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HISTORY OF 
THE NATIONAL ASSOCIATION OF COLORED WOMEN (NACW)

The National Association of Colored Women (NACW) was established in Washington, D.C., USA, by the merger in 1896 of the National Federation of Afro-American Women, the Women’s Era Club of Boston, and the National League of Colored Women of Washington, DC, as well as smaller organizations that had arisen from the African-American women’s club movement.

 

Founders of the NACW included Harriet Tubman, Frances E. W. Harper, Ida Bell Wells-Barnett, and Mary Church Terrell. It’s two leading members were

Josephine Ruffin and Mary Church Terrell. Their original intention was “to furnish evidence of the moral, mental and material progress made by people of color through the efforts of our women”. They formed in response to black women’s clubs being refused from exhibiting at the 1893 World’s Fair in

Chicago.

 

During the next ten years, the NACW became involved in campaigns in favor of women’s suffrage and against lynching and Jim Crow laws. They also led efforts to improve education, and care for both children and the elderly. By 1918, when the United States entered the First World War, membership in the NACW had grown to an extraordinary 300,000 nationwide.

 

The National Association of Colored Women was the most prominent organization formed during the Black Women’s Movement. This was due chiefly to the efforts of Josephine St. Pierre Ruffin and Mary Church Terrell. Both women were educated, had economically successful parents, and were of mixed racial background.

 


Mary Church Terrell was the daughter of Charles Church, a former slave and reputed son of a white master. Charles Church built a business and became one of the wealthiest black men in the South. He was able to send Mary to Oberlin College, where she earned both bachelor’s and master’s degrees. Years later Mary Church Terrell spoke at the Berlin International Congress of Women. She made a great impression because she gave her speech in fluent German and French, as well as English. Terrell was the only black woman at the conference.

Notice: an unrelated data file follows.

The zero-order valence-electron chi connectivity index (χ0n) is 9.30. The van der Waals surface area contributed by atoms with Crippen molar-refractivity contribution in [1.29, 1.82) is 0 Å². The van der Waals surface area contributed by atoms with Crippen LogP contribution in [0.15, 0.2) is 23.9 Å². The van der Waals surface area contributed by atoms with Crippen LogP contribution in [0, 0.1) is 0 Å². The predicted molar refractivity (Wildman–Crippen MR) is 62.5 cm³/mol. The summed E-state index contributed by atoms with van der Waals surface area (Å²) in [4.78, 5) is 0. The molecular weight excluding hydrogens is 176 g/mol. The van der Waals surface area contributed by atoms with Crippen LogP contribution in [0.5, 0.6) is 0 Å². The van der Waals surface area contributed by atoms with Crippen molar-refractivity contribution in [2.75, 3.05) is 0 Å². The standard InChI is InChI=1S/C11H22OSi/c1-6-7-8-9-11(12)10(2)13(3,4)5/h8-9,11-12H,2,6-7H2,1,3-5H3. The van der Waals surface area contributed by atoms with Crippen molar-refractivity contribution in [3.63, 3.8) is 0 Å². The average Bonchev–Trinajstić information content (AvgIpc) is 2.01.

Terrell became president of the National Association of Colored Women in the United States. She led the struggle in Washington, DC against segregation in public eating places and succeeded in winning a court decision for integration there. Mary Church Terrell died in Annapolis, Maryland on July 24th, 1954.

 

The organization of the National Association of Colored Women helped all

African-American women by working on issues of civil rights and injustice, such as women’s suffrage, lynching, and Jim Crow laws.

 

Born on August 31, 1842 in Boston, Josephine St. Pierre was the daughter of John St. Pierre, a successful clothes dealer from Martinique. Little is known about her mother. Her parents supported her going to school in Salem for integrated schools, rather than Boston. There Josephine St. Pierre flourished. At age 16 she married George Lewis Ruffin, the first African-American graduate of Harvard Law School. Among their early activities was recruiting black soldiers for the Union Army during the Civil War. After George Ruffin died in 1886, Josephine St. Pierre Ruffin used part of her estate to fund Woman’s Era, the first journal published by and for African-American women. Ruffin was a vice-president of the National Association of Colored Women. In 1910 Ruffin enlarged her social activism by helping form the National Association for the Advancement of Colored People (NAACP). She died in March of 1924.